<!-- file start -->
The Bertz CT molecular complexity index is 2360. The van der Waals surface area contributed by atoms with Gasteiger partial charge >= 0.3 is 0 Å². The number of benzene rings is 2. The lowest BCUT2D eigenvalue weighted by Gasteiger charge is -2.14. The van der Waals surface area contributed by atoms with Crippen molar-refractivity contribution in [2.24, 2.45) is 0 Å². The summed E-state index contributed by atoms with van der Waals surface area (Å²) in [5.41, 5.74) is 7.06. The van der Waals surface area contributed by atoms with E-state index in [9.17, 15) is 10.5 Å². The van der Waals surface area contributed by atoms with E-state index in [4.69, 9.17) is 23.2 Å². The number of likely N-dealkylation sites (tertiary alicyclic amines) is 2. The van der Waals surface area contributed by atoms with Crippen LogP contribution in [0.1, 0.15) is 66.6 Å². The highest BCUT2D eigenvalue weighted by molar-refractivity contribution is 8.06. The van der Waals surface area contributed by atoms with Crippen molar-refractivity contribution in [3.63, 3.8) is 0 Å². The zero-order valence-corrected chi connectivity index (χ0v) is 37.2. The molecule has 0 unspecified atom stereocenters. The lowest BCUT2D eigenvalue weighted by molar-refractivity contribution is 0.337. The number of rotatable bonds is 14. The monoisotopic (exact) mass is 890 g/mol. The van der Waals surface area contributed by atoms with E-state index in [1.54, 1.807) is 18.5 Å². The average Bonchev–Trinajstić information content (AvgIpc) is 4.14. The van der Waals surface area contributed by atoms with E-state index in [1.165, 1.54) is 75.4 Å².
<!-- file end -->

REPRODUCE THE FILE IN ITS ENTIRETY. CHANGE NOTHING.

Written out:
The Bertz CT molecular complexity index is 2360. The van der Waals surface area contributed by atoms with Gasteiger partial charge >= 0.3 is 0 Å². The number of benzene rings is 2. The lowest BCUT2D eigenvalue weighted by Gasteiger charge is -2.14. The van der Waals surface area contributed by atoms with Crippen molar-refractivity contribution in [2.24, 2.45) is 0 Å². The summed E-state index contributed by atoms with van der Waals surface area (Å²) in [5.41, 5.74) is 7.06. The van der Waals surface area contributed by atoms with E-state index in [9.17, 15) is 10.5 Å². The van der Waals surface area contributed by atoms with E-state index in [4.69, 9.17) is 23.2 Å². The number of likely N-dealkylation sites (tertiary alicyclic amines) is 2. The van der Waals surface area contributed by atoms with Crippen LogP contribution in [0.1, 0.15) is 66.6 Å². The highest BCUT2D eigenvalue weighted by molar-refractivity contribution is 8.06. The van der Waals surface area contributed by atoms with Crippen molar-refractivity contribution in [3.63, 3.8) is 0 Å². The zero-order valence-corrected chi connectivity index (χ0v) is 37.2. The molecule has 0 unspecified atom stereocenters. The lowest BCUT2D eigenvalue weighted by molar-refractivity contribution is 0.337. The number of rotatable bonds is 14. The monoisotopic (exact) mass is 890 g/mol. The van der Waals surface area contributed by atoms with E-state index in [1.54, 1.807) is 18.5 Å². The average Bonchev–Trinajstić information content (AvgIpc) is 4.14. The van der Waals surface area contributed by atoms with E-state index in [1.165, 1.54) is 75.4 Å².